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Many of us see our complicated and stressed personal lives as badges of honour. Companies too seem to think that complex financial processes and systems are something to boast about. Rhys Robinson disagrees with this approach.
It is year-end for your company, and the accounting team started popping rescue remedy weeks ago. It seems that no matter how prepared you are, it is always a chaotic scramble to consolidate the company’s financial results. Someone with a caffeine overload has made an error with some of the formulas; someone else too eager for their lunch break imported the wrong entity data, and things have gone haywire.
No-one owns up to the mistake (their heads would be on the chopping block) and the team must now wade through spreadsheet upon spreadsheet to first find then correct the errors. Failing that, the dreaded consultants have to be called in to try and sort out the glitches and mitigate the PEBCAK (problem exists between chair and keyboard) errors. As soon as the results are delivered to shareholders, the frustration, inefficiency and caffeine-fuelled rage is forgotten … until next year.
The Oxford Dictionary defines complexity as being ‘the state or quality of being intricate or complicated’. The Cambridge Dictionary goes a step further, defining the term as ‘the state of having many parts and being difficult to understand or find an answer to’.
We cannot argue that financial consolidation is complex. Companies are dealing with greater demands for growth and higher profitability, and more time constraints, increasing financial and legislative requirements than ever before. People (all doing their best) tend to make the process even more complicated. But if everyone had a clear understanding and common goal, financial consolidation wouldn’t have to be the pandemonium that it so often is. Is a tangled web of convoluted processes and numbers the only way to see this picture? There is a simpler way.
As Albert Einstein said, ‘Insanity is doing the same thing over and over again and expecting different results.’ Well, then we must all be crazy! What is it about complexity that keeps us so addicted?
Arguably, the most difficult part to improving reporting efficiencies is a mindset change that embraces simplicity.
Simplicity is defined by the Oxford Dictionary as ‘the quality or condition of being easy to understand or do’. To quote the brilliant theoretical physicist again, ‘If you can’t explain it simply, you don’t understand it well enough.’ Sound familiar? Before something can be simplified, it must be understood. That understanding comes with knowledge, focus, real experience and very importantly, a need to change.
Experience has taught us that simplicity is achieved through adopting a ‘simplicity model’ specific to one’s business needs and circumstances. An example of our ‘simplicity model’ consists of the following key elements: methodology, process, people, technology and sustainability.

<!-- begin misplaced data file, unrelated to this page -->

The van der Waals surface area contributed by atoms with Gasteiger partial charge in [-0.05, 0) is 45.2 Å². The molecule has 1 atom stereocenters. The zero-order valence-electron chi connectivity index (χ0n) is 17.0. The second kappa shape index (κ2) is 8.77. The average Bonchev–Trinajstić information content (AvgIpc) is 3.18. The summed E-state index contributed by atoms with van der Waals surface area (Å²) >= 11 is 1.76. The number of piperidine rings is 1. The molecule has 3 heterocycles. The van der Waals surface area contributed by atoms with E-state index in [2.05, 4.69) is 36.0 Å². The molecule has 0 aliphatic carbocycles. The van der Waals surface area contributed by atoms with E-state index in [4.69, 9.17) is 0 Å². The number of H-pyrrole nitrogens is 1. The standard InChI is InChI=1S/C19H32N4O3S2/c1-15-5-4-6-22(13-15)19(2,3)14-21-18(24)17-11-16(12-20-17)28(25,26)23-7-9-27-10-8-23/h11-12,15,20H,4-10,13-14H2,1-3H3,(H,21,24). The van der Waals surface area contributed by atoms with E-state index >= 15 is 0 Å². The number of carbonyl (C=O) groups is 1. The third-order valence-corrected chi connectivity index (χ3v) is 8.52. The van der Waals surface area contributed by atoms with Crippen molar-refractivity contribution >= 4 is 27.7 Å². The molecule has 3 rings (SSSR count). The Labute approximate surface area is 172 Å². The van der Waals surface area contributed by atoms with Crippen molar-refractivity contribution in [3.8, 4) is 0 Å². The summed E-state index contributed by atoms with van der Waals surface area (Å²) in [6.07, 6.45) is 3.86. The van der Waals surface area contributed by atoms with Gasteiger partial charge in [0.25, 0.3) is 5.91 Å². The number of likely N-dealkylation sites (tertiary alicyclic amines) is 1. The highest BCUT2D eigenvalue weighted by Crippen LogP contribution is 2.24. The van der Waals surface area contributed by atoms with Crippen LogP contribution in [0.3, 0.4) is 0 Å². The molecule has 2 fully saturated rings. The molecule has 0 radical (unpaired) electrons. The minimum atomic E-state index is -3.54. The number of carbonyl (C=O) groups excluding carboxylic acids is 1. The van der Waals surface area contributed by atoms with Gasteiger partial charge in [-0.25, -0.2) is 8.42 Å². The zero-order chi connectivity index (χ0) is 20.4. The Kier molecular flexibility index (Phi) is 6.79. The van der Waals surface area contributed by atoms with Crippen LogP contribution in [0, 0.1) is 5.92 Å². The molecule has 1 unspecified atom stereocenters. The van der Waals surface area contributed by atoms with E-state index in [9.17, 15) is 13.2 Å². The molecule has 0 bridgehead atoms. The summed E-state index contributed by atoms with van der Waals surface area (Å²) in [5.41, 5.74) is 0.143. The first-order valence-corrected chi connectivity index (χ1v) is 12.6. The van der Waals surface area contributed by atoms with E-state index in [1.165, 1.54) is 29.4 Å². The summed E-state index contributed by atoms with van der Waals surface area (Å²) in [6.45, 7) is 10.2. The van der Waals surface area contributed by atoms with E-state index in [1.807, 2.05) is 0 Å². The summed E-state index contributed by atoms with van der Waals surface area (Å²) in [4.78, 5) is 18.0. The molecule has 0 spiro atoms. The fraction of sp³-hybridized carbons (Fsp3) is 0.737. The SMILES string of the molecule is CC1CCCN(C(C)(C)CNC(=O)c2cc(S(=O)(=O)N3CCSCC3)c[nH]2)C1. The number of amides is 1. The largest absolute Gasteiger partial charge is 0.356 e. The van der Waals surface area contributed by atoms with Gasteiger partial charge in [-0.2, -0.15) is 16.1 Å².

It is important to find the right mix of these key elements in one’s business environment. We must never stop reinventing the process, learning from and adapting to the changing needs of the times, making things better, faster and ultimately, simpler. Keeping things simple can be your operating model.
With this reasoning, making use of legacy financial reporting and consolidation methodologies and tools is preposterous! Should we be running our businesses today on the financial thinking and systems of yesteryear? Quite clearly the answer is no!
Let’s consider an example of one of these key elements in a typical ‘simplicity model’. Technology, by its very definition, is meant to be an enabler, providing seamless outputs to one’s business and in this instance, reporting needs. It is critical that you choose a solution that is right for your business – one that fits your company culture, maturity and business objectives. It is also important to understand the inter-relationship between these key elements in your environment. In other words, technology has to be adopted by people, who seamlessly have to apply methodology and processes to ensure sustainability through reporting on the organisation’s financial results.
So ask yourself, is financial year-end ‘business as usual’ in your company – or not? If your answer is the latter, surely there’s room for improvement?
Financial consolidation may have complicated elements, but the process of effective management doesn’t have to be. ‘SIMPLE’ is possible:
So let’s have another look at that year-end scenario, this time in a world with simplicity at its core. Financial reporting harmony is achieved, so for your accounting team, it’s business as usual. In this new paradigm, more benefits are clear, such as time savings in the reporting cycle, which translates into further value-driven planning and flawless execution of financial results.
Welcome to the era of true business value with increased intellectual contribution and the ability to continually reconfigure the business and reporting landscape.
AUTHOR |F R (Rhys) Robinson PhD is Executive Director: Strategic Partnerships and Marketing at Infinitus Reporting Solutions